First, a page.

The Commerce Department report noted that consumers had a more positive assessment of current business and labor market conditions, which contributed to the improvement in consumers’ view of the present situation. Consumers also expressed a considerably higher degree of optimism regarding the short-term outlook for the economy and the labor market, as well as their earnings.
The report also noted that consumers’ assessment of present-day conditions was considerably more favorable in January than in December. Those saying business conditions are “good” increased from 24.7% to 28.1%, while those claiming business conditions are “bad” decreased from 18.9% to 16.8%.
Consumers were also much more positive in their assessment of the job market. Those stating jobs are “plentiful” increased from 17.2% to 20.5%. Those claiming jobs are “hard to get” decreased from 27.3% to 25.7%.
While the report did not mention it, the huge drop-off in fuel and energy prices was the main driver of the much better-than-expected confidence reading last month. The University of Michigan Consumer Sentiment Index experienced a similar spike in January to the highest reading in 11 years.
Falling Prices: What is Deflation & Why It’s Usually Bad
Deflation is defined as a general decline in prices, which sometimes is due to new technologies or innovations that cause prices to fall. More often, however, deflation is caused by a reduction in the supply of money or credit, or by a decrease in government, consumer or business spending and investment. With prices falling, consumers and companies have an incentive to delay purchases and investment, hoping to get an even lower price later on.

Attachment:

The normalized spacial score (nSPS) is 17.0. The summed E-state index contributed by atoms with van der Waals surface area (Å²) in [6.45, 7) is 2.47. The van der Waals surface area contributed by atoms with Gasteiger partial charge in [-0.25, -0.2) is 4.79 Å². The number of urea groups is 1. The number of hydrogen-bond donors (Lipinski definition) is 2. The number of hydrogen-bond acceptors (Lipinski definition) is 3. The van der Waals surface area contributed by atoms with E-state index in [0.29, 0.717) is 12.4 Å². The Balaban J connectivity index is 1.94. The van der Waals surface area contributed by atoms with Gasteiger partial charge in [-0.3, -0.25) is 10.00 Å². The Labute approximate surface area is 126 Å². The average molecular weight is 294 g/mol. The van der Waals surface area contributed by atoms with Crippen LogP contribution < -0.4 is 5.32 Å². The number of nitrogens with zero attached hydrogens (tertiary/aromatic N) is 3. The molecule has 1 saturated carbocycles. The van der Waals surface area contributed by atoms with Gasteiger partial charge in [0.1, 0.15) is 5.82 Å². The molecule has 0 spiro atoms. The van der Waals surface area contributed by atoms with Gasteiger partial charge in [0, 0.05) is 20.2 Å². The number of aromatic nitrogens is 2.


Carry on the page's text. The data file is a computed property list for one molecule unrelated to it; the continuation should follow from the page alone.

The opposite of inflation, deflation has the side-effect of increased unemployment since there is a lower level of demand in the economy, which can lead to a recession or depression. Central banks attempt to prevent severe deflation in an effort to keep significant drops in prices to a minimum.
Declining prices, if they persist, can create a vicious spiral of negatives such as falling profits, factory closures, shrinking employment and incomes and increasing defaults on loans by companies and individuals. To counter deflation, the Fed can use monetary policy to increase the money supply and deliberately induce rising prices – although that is not working well in the current cycle of falling inflation.
Deflationary periods can be either short or long, relatively speaking. Japan, for example, had a period of deflation lasting over two decades starting in the early 1990's. The Japanese government lowered interest rates to zero and printed lots of money to try and stimulate inflation, to no avail. Deflation is dangerous because it can travel across international borders.
Deflation is a Serious & Growing Threat in Europe
Europe’s economy is chronically weak overall, with some countries weaker than others. With demand for goods and services weak, consumer prices in the Eurozone fell 0.2%over the past year for the first time in five years.
Six years after the 2008 financial crisis turned the global economy upside down, a slide in prices now threatens to drag-out the trouble in Europe. The continent’s economies have failed to recover the momentum needed to stimulate slow-but-steady price increases, which most central bankers consider desirable.